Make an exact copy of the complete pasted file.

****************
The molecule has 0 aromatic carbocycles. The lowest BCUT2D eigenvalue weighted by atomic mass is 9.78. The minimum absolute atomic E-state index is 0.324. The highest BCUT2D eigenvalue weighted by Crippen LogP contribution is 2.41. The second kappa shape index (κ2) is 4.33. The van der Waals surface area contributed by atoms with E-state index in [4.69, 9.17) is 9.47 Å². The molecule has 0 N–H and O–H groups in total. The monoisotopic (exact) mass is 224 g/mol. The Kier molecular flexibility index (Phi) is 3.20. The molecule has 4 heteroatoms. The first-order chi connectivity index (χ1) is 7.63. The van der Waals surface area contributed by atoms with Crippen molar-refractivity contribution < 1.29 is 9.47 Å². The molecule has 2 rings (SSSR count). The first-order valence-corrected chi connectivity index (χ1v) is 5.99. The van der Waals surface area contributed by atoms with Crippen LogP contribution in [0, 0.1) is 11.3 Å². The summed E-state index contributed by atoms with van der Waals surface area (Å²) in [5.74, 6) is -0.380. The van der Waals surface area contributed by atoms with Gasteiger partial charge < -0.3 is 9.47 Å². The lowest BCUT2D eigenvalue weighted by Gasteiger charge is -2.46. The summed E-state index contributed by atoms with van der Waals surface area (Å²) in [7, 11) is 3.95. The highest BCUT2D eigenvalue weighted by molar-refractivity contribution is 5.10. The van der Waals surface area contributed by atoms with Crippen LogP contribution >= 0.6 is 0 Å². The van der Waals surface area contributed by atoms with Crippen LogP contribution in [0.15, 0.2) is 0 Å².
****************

The molecule has 0 aromatic carbocycles. The lowest BCUT2D eigenvalue weighted by atomic mass is 9.78. The minimum absolute atomic E-state index is 0.324. The highest BCUT2D eigenvalue weighted by Crippen LogP contribution is 2.41. The second kappa shape index (κ2) is 4.33. The van der Waals surface area contributed by atoms with E-state index in [4.69, 9.17) is 9.47 Å². The molecule has 0 N–H and O–H groups in total. The monoisotopic (exact) mass is 224 g/mol. The Kier molecular flexibility index (Phi) is 3.20. The molecule has 4 heteroatoms. The first-order chi connectivity index (χ1) is 7.63. The van der Waals surface area contributed by atoms with Crippen molar-refractivity contribution < 1.29 is 9.47 Å². The molecule has 2 rings (SSSR count). The first-order valence-corrected chi connectivity index (χ1v) is 5.99. The van der Waals surface area contributed by atoms with Crippen LogP contribution in [0, 0.1) is 11.3 Å². The summed E-state index contributed by atoms with van der Waals surface area (Å²) in [5.74, 6) is -0.380. The van der Waals surface area contributed by atoms with Gasteiger partial charge < -0.3 is 9.47 Å². The lowest BCUT2D eigenvalue weighted by Gasteiger charge is -2.46. The summed E-state index contributed by atoms with van der Waals surface area (Å²) in [7, 11) is 3.95. The highest BCUT2D eigenvalue weighted by molar-refractivity contribution is 5.10. The van der Waals surface area contributed by atoms with Crippen LogP contribution >= 0.6 is 0 Å². The van der Waals surface area contributed by atoms with Crippen LogP contribution in [0.15, 0.2) is 0 Å².